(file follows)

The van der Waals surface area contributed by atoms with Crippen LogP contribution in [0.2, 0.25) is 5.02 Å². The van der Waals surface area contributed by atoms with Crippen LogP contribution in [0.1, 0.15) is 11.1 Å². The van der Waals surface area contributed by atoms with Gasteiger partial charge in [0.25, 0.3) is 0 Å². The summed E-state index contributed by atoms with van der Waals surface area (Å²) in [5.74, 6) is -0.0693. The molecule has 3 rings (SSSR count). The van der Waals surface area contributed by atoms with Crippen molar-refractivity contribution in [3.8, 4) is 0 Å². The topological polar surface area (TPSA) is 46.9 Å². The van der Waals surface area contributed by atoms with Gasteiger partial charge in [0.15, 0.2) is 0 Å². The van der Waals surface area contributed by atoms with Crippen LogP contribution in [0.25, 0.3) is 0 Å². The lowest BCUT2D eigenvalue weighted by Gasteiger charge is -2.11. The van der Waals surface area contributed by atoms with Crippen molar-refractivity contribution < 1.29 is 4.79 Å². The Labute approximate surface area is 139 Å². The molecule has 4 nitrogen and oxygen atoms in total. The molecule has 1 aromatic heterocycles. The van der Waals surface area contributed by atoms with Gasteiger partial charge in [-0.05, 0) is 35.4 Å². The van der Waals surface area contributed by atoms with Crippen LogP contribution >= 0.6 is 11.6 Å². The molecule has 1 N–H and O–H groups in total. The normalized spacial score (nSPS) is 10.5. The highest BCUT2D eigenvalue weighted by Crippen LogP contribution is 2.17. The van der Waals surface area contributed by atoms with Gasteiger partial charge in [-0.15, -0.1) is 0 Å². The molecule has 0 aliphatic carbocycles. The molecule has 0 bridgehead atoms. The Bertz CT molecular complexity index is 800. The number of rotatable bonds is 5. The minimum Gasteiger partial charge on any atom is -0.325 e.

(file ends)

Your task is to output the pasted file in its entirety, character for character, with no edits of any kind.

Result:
The van der Waals surface area contributed by atoms with Crippen LogP contribution in [0.2, 0.25) is 5.02 Å². The van der Waals surface area contributed by atoms with Crippen LogP contribution in [0.1, 0.15) is 11.1 Å². The van der Waals surface area contributed by atoms with Gasteiger partial charge in [0.25, 0.3) is 0 Å². The summed E-state index contributed by atoms with van der Waals surface area (Å²) in [5.74, 6) is -0.0693. The molecule has 3 rings (SSSR count). The van der Waals surface area contributed by atoms with Crippen molar-refractivity contribution in [3.8, 4) is 0 Å². The topological polar surface area (TPSA) is 46.9 Å². The van der Waals surface area contributed by atoms with Gasteiger partial charge in [0.15, 0.2) is 0 Å². The van der Waals surface area contributed by atoms with Crippen LogP contribution in [0.25, 0.3) is 0 Å². The lowest BCUT2D eigenvalue weighted by Gasteiger charge is -2.11. The van der Waals surface area contributed by atoms with Crippen molar-refractivity contribution < 1.29 is 4.79 Å². The Labute approximate surface area is 139 Å². The molecule has 4 nitrogen and oxygen atoms in total. The molecule has 1 aromatic heterocycles. The van der Waals surface area contributed by atoms with Gasteiger partial charge in [-0.05, 0) is 35.4 Å². The van der Waals surface area contributed by atoms with Crippen LogP contribution >= 0.6 is 11.6 Å². The molecule has 1 N–H and O–H groups in total. The normalized spacial score (nSPS) is 10.5. The highest BCUT2D eigenvalue weighted by Crippen LogP contribution is 2.17. The van der Waals surface area contributed by atoms with Gasteiger partial charge in [-0.15, -0.1) is 0 Å². The molecule has 0 aliphatic carbocycles. The molecule has 0 bridgehead atoms. The Bertz CT molecular complexity index is 800. The number of rotatable bonds is 5. The minimum Gasteiger partial charge on any atom is -0.325 e.